"JetBlue was incredible," she said. "I told them my mother had died, and the service representative immediately said she was sorry. I said that she'd died on her birthday, and the representative said, 'On behalf of everyone at JetBlue, please accept our condolences.'"

After confirming with the funeral home that her mother had indeed passed away, the airline told Keith that she could reschedule her flight to Los Angeles for any time. And it wouldn't charge her the customary $100 change fee.

Now back to Verizon. Keith's sister called the phone company to cancel their mother's service. The service rep asked the reason.

"My sister said that our mother had just died," Keith recalled. "The representative didn't say she was sorry or say anything else that would be natural under such circumstances. Instead, she said, 'Can I tell you about our other services?' "

Goldberg replied that perhaps the rep hadn't heard what she'd said — her mother had died. The rep reportedly answered that she'd heard, and asked again whether she would be interested in learning about Verizon's various money-saving service plans.

It takes your breath away.

I called JetBlue and asked if the company gives any special training to its workers for handling bereaved customers.

Allison Steinberg, a company spokeswoman, said there's no special training for bereavement, but all employees are taught to listen to customers and to address their problems. "The emphasis is on treating all customers on an individual basis," she said.

The results are obvious. Keith said she'd happily recommend JetBlue to others. And I have no doubt she'll remain loyal to the airline for the rest of her life.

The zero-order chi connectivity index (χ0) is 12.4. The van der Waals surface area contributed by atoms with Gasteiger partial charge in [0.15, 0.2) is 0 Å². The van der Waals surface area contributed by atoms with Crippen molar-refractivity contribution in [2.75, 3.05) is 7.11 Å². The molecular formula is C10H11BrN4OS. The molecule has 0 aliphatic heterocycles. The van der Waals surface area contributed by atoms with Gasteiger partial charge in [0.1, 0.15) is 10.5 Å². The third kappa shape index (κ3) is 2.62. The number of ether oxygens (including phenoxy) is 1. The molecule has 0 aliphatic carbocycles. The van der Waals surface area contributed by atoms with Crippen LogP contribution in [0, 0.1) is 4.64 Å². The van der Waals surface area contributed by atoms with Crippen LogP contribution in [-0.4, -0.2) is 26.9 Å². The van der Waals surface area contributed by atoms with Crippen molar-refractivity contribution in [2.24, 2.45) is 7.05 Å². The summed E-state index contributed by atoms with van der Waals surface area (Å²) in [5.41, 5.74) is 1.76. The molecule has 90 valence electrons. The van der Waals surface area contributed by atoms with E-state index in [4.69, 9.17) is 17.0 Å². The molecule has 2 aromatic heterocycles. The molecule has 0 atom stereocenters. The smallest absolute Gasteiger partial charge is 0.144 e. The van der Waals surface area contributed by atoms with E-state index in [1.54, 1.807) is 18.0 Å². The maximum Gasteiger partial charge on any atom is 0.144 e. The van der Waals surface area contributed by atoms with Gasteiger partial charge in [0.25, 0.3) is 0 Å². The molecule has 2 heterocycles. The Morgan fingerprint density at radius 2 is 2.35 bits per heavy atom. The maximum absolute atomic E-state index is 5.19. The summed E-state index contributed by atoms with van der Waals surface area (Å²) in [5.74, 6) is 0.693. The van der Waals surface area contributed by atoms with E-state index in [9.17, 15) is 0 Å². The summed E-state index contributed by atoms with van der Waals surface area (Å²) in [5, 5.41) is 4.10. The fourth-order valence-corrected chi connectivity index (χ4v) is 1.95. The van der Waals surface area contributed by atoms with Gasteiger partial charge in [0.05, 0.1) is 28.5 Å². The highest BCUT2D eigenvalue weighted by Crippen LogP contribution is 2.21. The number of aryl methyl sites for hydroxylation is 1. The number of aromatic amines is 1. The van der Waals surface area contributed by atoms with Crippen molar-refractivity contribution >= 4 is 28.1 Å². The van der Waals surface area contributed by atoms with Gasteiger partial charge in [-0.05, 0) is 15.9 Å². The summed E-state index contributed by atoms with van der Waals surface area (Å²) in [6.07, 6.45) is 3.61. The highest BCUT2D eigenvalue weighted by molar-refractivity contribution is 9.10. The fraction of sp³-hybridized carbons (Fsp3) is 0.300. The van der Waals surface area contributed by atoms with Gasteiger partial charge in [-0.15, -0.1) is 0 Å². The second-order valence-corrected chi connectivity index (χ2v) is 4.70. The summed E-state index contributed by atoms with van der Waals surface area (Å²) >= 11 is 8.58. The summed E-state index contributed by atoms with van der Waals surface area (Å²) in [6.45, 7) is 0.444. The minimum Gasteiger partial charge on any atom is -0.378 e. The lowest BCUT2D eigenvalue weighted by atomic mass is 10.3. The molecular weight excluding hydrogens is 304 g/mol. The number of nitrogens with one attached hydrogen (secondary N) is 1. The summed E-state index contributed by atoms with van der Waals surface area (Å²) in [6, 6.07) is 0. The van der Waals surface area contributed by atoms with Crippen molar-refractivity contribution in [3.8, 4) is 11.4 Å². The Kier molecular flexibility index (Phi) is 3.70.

Verizon … not so much. "It's like they've got some policy about not empathizing with customers," Keith said. "What does it cost to say 'I'm sorry for your loss'? Five little words. And Verizon just couldn't utter them."

Jarryd Gonzales, a Verizon spokesman, didn't dispute Keith's account of what happened. But he said it's not the company's policy to either ignore a customer's distress or use such moments of vulnerability to make sales pitches.

"In this case, the experience is not how we want our customers treated, and for that we apologize," Gonzales said.

He said the sales rep "may have forgotten what was happening" when notified of a death in the family, and that's why Keith's sister was asked if she wanted to hear about other Verizon services.

Mitt Romney, the Republican presidential candidate, recently remarked that "corporations are people." They're not (despite the legal invention of "corporate personhood"). The people who work for corporations are people.

That's why service reps need to put down their scripts and set aside their sales quotas and act more human. It's simple: Treat others the way you'd want to be treated.

"Verizon extends its condolences to the family," Gonzales said of what happened to Keith and her sister.

Better late than never.

David Lazarus' column runs Tuesdays and Fridays. He also can be seen daily on KTLA-TV Channel 5. Send your tips or feedback to david.lazarus@latimes.com.